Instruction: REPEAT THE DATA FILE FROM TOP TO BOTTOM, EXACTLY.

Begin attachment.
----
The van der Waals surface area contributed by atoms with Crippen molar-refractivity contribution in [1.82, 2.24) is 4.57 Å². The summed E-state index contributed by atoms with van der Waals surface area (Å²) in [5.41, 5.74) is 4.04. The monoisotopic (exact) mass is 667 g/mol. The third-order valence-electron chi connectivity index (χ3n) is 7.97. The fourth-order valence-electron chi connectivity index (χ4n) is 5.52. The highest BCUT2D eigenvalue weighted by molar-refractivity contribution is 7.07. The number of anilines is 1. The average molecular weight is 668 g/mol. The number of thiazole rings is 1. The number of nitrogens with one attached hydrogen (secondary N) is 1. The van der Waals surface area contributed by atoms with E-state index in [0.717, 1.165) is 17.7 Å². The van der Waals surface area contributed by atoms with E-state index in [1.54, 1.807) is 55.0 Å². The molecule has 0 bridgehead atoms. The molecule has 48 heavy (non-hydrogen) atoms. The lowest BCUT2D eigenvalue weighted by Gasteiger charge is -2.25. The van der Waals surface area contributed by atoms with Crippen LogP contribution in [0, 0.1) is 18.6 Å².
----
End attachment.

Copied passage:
The van der Waals surface area contributed by atoms with Crippen molar-refractivity contribution in [1.82, 2.24) is 4.57 Å². The summed E-state index contributed by atoms with van der Waals surface area (Å²) in [5.41, 5.74) is 4.04. The monoisotopic (exact) mass is 667 g/mol. The third-order valence-electron chi connectivity index (χ3n) is 7.97. The fourth-order valence-electron chi connectivity index (χ4n) is 5.52. The highest BCUT2D eigenvalue weighted by molar-refractivity contribution is 7.07. The number of anilines is 1. The average molecular weight is 668 g/mol. The number of thiazole rings is 1. The number of nitrogens with one attached hydrogen (secondary N) is 1. The van der Waals surface area contributed by atoms with E-state index in [0.717, 1.165) is 17.7 Å². The van der Waals surface area contributed by atoms with E-state index in [1.54, 1.807) is 55.0 Å². The molecule has 0 bridgehead atoms. The molecule has 48 heavy (non-hydrogen) atoms. The lowest BCUT2D eigenvalue weighted by Gasteiger charge is -2.25. The van der Waals surface area contributed by atoms with Crippen LogP contribution in [0, 0.1) is 18.6 Å².